Elected officials are moving closer to deciding what portion of bus service Teton Village should have to cover.

Debate persists over how much to charge Teton Village businesses for START bus service, but elected officials did agree on one thing: They want it to be tied to the cost of providing that service.

For years the funding that Jackson Hole Mountain Resort and the Teton Village Association have contributed to START — an obligation under the Teton Village master plan — has trailed what START actually pays for the service, which has grown to nearly 100 runs per day during ski season.

Now the START board is attempting to bring those figures into alignment, and the decision on Monday was a glimmer of resolution in what has grown into a monthslong discussion with little progress.

However, the Jackson Town Council and Teton County Board of County Commissioners left open the question of how much to subsidize the cost, considering it is also in the town and county’s best interest to encourage as many people as possible to ride the bus.

Some, including Mayor Pete Muldoon and Councilor Jim Stanford, were skeptical that they should assist at all.

“We should be charging at a minimum what it costs to operate,” Muldoon said. “I don’t think we need to be bending over backwards to ensure we help out a private entity with a required service that they have to provide.”

The master plan mandates that the resort and the Teton Village Association provide bus passes to its employees, a requirement the entities traded for immense development rights nearly two decades ago.

“We’re talking about subsidizing the biggest corporation in the valley, coming off year after year of record skier visits,” Stanford said. “It’s mind-boggling.”

Others, namely Teton County Commissioners Greg Epstein and Mark Barron, have generally sided with the Village on the subject. On Monday, Barron argued that as tax-paying members of the community the businesses there shouldn’t be strapped with more onerous expenses.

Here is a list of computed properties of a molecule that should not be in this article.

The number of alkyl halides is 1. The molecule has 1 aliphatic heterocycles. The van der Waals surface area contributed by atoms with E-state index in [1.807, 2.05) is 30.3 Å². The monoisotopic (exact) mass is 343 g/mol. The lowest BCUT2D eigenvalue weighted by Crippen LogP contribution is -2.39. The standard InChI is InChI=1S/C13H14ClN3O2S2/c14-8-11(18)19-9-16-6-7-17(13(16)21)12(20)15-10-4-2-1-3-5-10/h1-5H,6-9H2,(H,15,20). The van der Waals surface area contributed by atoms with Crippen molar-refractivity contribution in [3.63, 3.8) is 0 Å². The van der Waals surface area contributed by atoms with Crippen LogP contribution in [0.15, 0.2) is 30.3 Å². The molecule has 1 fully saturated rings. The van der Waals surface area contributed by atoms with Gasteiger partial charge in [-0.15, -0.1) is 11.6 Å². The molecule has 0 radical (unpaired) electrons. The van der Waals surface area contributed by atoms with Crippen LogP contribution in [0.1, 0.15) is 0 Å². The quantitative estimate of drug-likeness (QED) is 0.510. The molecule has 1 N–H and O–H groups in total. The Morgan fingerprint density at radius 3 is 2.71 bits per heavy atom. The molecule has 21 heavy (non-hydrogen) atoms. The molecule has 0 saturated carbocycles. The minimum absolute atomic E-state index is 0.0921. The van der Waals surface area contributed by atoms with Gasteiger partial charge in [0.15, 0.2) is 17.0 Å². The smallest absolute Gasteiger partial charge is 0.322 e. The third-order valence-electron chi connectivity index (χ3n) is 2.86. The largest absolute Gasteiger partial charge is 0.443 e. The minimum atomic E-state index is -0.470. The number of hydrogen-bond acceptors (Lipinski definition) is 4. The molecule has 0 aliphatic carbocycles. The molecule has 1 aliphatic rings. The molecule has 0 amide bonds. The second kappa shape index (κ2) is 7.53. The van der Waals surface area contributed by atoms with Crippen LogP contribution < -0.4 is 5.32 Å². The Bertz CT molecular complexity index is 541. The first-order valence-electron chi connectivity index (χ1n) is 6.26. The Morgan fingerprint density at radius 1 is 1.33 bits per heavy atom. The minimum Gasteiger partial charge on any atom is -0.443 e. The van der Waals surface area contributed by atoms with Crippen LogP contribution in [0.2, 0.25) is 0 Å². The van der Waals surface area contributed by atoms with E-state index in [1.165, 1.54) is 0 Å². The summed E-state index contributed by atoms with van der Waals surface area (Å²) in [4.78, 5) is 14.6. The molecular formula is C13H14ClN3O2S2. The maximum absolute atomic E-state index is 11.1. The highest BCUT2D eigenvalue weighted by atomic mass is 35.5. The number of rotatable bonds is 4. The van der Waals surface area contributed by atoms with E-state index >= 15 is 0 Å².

“We could pretend that Teton Village and those entities and those people out there aren’t a part of ‘we the people,’ but they are,” he said. “They are a part of us; we are a part of them.”

The START board initially recommended a new calculation in June that would more than double what the Village paid last year, from $310,000 to $637,000. That figure was based on the cost of the service and on what portion of that service Village employees and ski pass holders — who receive free bus passes through the resort — account for.

For the time being, however, the board has agreed to take skier bus passes out of the equation, deeming them a separate conversation from employee bus passes, which the master plan requires.

That dropped the Village’s contribution for 2020 to about $430,000. But that’s only for one year, and the rest may be tacked on in 2021, depending on what the town and county decide.

Some, including Councilor Arne Jorgensen, argued that transition is crucial for the businesses as they adjust to the new expense. He said a longer timeline might be more appropriate.

“If we’re going to be making significant adjustments to how we are treating our partners,” he said, “I think it is really important that we provide a significant transition period.”

The commissioners approved a separate proposal from the resort and the Teton Valley Association — based on a different formula — that will require them to pay about $414,000 next year (4-1, with Teton County Commission Chairwoman Natalia Macker dissenting).

It’s unclear how that will mesh with whatever the town decides, as the councilors seem unlikely to follow suit. The elected officials will revisit the issue at a future meeting.

Contact Cody Cottier at 732-5911 or

Cody Cottier covers town and state government. He grew up with a view of the Olympic Mountains, and after graduating Washington State University he traded it for a view of the Tetons. Odds are the mountains are where you’ll find him when not on deadline.

Recommended for you

(0) comments

Welcome to the discussion.

Please note: Online comments may also run in our print publications.
Keep it clean. Please avoid obscene, vulgar, lewd, racist or sexually-oriented language.
Please turn off your CAPS LOCK.
No personal attacks. Discuss issues & opinions rather than denigrating someone with an opposing view.
No political attacks. Refrain from using negative slang when identifying political parties.
Be truthful. Don’t knowingly lie about anyone or anything.
Be proactive. Use the “Report” link on each comment to let us know of abusive posts.
Share with us. We’d love to hear eyewitness accounts or history behind an article.
Use your real name: Anonymous commenting is not allowed.